Vrei la cinematograf?
          Actori si regizori
            vezi toate rezultatele »

            CONTUL MEU

            Creeaza cont

            Yves Vincent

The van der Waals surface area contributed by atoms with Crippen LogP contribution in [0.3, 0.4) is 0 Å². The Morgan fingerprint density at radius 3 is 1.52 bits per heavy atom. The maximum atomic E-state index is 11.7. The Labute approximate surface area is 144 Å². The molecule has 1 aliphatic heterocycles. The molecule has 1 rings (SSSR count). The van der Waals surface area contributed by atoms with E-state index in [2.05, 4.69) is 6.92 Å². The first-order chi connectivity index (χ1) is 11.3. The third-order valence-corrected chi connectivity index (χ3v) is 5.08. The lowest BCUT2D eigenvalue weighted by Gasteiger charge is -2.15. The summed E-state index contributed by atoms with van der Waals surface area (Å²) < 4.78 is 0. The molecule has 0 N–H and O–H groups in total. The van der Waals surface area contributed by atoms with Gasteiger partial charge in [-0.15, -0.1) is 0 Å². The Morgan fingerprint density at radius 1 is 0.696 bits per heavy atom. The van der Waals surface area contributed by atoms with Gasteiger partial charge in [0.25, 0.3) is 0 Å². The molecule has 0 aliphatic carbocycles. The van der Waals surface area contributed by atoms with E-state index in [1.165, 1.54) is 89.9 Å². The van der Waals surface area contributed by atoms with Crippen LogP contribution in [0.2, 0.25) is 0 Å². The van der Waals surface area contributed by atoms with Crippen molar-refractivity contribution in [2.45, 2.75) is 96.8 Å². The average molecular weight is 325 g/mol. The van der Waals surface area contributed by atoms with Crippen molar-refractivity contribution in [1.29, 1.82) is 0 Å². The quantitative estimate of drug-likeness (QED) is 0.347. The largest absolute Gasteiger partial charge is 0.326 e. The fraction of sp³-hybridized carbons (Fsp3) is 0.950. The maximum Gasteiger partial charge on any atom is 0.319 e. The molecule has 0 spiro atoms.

Tall and handsome,both athletic and aristocratic-looking, brown-haired (later in life silver-haired), Yves Vincent had everything to charm dames. And charm them he did, in real life, on the stage, on the big and little screen, for nearly fifty years. Born in France in 1921, he was raised and spent his youth in Algeria. Both a sporty type and literature enthusiast, this multi-talented man excelled at water-polo (he was a champion water-polo player in the R.U.A. team), was a good tennis player and a passable horse rider but his love for books finally led him to Radio-Alger where he started his acting career as a member of the channel's acting company. He was also an occasional announcer there. During World War II he was called up to work on the "Camp des Chênes" Youth Camp. And in 1944 he made his first movie in Cairo with his mother as partner. After the war, he debuted in France as a leading man, his good looks and his fine presence boosting his career from the start. He could be a professional knife-thrower (in Pierre Chenal's curious "La Foire aux Chimères", with Erich Von Stroheim),a doctor (in "La Maternelle") or a drug trafficker (in "Méfiez-vous des Blondes", Hunebelle's amusing noir spoof) with equal ease. The trouble is that too many of the movies he was in are now old-fashioned (the worst being "Capitaine Ardant", in which he plays a valiant French officer fighting back against "nasty native rebels") and have been forgotten. So that, after a quick start, Yves Vincent got fewer and fewer roles.In the late sixties and early seventies, for instance, he was reduced to play second fiddle to Louis de Funès in three of his films or to appear in two cheesy soft porn flicks concocted by the king of the genre, Max Pécas. He was luckier at the theater where he appeared - among other plays - alongside Arletty in the French adaptation of Tennessee Williams' "A streetcar named Desire"(Un tramway nommé Désir) and with Edwige Feuillère in "La Dame aux Camélias". He has also done a lot of work on television where he often embodied figures of authority. Yves Vincent retired in 1991.